End of life. What it means for your life.

Author Martin Dorey on 22.11.2019

Have you ever thought what your life would be like if you still had every bit of stuff you ever bought? If you kept hold of EVERYTHING after you had finished with it, how big would your house have to be? Think of all the toys and games, the plastic bags you’ve used and thrown away and the clothes you’ve worn out and disposed of. And then there are the white goods and the gadgets.

Your home would be a hoarder’s paradise! A junk yard.

Now think about what you’d have to do to get rid of all that stuff. What will happen to it when you have finished with it? Can it be made into something new? Will it degrade, and will it degrade safely?

This is the tricky bit. Everything we use in our lives has to have an ‘end of life’ at some point. For some products, like takeaway coffee cups, that’s about 10 minutes after you’ve bought it. Then what happens to it? Something has to. Otherwise it just goes into a hole in the ground with the rest of the 2.5bn coffee cups that are disposed of in the UK each year.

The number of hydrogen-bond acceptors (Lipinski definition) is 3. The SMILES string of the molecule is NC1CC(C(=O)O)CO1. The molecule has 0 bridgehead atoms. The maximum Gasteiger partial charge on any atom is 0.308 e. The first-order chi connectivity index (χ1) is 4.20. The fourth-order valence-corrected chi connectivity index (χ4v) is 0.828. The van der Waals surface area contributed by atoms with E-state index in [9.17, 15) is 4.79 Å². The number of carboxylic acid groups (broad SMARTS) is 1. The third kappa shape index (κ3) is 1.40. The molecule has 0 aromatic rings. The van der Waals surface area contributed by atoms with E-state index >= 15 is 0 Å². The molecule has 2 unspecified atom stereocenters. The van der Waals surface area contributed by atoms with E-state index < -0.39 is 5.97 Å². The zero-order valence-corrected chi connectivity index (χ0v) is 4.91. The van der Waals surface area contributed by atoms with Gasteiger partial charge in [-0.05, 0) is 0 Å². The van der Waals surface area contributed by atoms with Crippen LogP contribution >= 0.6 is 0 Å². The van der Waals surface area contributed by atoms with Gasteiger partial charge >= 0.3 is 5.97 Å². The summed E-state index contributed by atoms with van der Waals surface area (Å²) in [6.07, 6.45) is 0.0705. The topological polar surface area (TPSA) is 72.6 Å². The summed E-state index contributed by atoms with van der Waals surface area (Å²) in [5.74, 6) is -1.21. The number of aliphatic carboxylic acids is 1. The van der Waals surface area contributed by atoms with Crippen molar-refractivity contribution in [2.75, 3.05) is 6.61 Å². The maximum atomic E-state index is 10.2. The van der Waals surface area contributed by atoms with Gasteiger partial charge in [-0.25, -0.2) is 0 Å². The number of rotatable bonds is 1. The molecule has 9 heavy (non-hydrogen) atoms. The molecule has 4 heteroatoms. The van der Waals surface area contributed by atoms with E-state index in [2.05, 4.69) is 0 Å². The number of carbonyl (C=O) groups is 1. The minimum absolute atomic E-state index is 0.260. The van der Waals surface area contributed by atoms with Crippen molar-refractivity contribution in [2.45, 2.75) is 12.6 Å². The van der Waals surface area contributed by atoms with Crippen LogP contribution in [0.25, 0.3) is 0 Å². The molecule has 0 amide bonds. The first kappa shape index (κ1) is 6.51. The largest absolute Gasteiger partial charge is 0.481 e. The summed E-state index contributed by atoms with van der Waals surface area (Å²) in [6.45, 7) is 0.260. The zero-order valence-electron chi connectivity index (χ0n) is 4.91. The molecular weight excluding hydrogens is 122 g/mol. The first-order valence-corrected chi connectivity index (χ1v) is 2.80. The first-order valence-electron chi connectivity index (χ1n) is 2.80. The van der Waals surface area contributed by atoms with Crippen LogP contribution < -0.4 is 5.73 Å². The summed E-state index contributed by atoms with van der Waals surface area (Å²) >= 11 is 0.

We might be able to throw things away, but really, there is no away. We know that because our plastic is washing up on our beaches and entangling our wildlife, our wet wipes are clogging up our sewerage systems causing floods in our homes, and households using disposable nappies are doubling the amount of waste they produce each day. And then there are the coffee cups.

It’s coming back to haunt us.

But what if we’d thought about its end of life at the beginning of its life with us? Surely we’d have made better buying decisions. Would we have taken a reusable bag with us to the supermarket sooner? Would we have bought a keep-cup years ago? Would we have bought more wonky veg wrapped in mud instead of plastic?

And would we choose to wrap our children in disposable nappies if we’d have to be confronted with all those we’d used – all of them – every day for the rest of our lives? I think we’d find another way. I think we’d seek out products that we can dispose of properly. I think we’d choose to compost, just like we compost our veg peelings, so that new life can come from it.

It’s the least we could do for all those little lives that will one day inherit our planet.



Author Martin Dorey – the founder of the global #2minutebeachclean movement, writer and beach lover.

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